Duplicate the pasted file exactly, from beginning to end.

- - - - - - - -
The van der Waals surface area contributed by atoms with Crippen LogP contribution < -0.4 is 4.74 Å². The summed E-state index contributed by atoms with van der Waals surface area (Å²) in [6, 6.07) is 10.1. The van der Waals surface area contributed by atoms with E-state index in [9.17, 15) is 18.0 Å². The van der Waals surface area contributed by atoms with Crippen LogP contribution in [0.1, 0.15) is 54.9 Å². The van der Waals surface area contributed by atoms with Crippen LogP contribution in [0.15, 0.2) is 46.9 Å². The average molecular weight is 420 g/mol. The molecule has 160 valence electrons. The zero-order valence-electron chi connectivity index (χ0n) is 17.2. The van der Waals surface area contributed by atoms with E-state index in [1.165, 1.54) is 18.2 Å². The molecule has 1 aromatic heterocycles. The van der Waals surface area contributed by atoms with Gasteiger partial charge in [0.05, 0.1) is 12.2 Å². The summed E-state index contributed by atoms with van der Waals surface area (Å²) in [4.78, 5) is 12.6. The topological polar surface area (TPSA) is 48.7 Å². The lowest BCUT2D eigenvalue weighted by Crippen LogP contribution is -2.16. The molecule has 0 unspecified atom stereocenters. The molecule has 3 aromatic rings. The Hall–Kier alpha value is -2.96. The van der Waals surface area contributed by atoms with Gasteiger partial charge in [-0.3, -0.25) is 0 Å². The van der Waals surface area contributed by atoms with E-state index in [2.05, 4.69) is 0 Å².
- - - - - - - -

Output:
The van der Waals surface area contributed by atoms with Crippen LogP contribution < -0.4 is 4.74 Å². The summed E-state index contributed by atoms with van der Waals surface area (Å²) in [6, 6.07) is 10.1. The van der Waals surface area contributed by atoms with E-state index in [9.17, 15) is 18.0 Å². The van der Waals surface area contributed by atoms with Crippen LogP contribution in [0.1, 0.15) is 54.9 Å². The van der Waals surface area contributed by atoms with Crippen LogP contribution in [0.15, 0.2) is 46.9 Å². The average molecular weight is 420 g/mol. The molecule has 160 valence electrons. The zero-order valence-electron chi connectivity index (χ0n) is 17.2. The van der Waals surface area contributed by atoms with E-state index in [1.165, 1.54) is 18.2 Å². The molecule has 1 aromatic heterocycles. The van der Waals surface area contributed by atoms with Gasteiger partial charge in [0.05, 0.1) is 12.2 Å². The summed E-state index contributed by atoms with van der Waals surface area (Å²) in [4.78, 5) is 12.6. The topological polar surface area (TPSA) is 48.7 Å². The lowest BCUT2D eigenvalue weighted by Crippen LogP contribution is -2.16. The molecule has 0 unspecified atom stereocenters. The molecule has 3 aromatic rings. The Hall–Kier alpha value is -2.96. The van der Waals surface area contributed by atoms with Gasteiger partial charge in [-0.3, -0.25) is 0 Å². The van der Waals surface area contributed by atoms with E-state index in [2.05, 4.69) is 0 Å².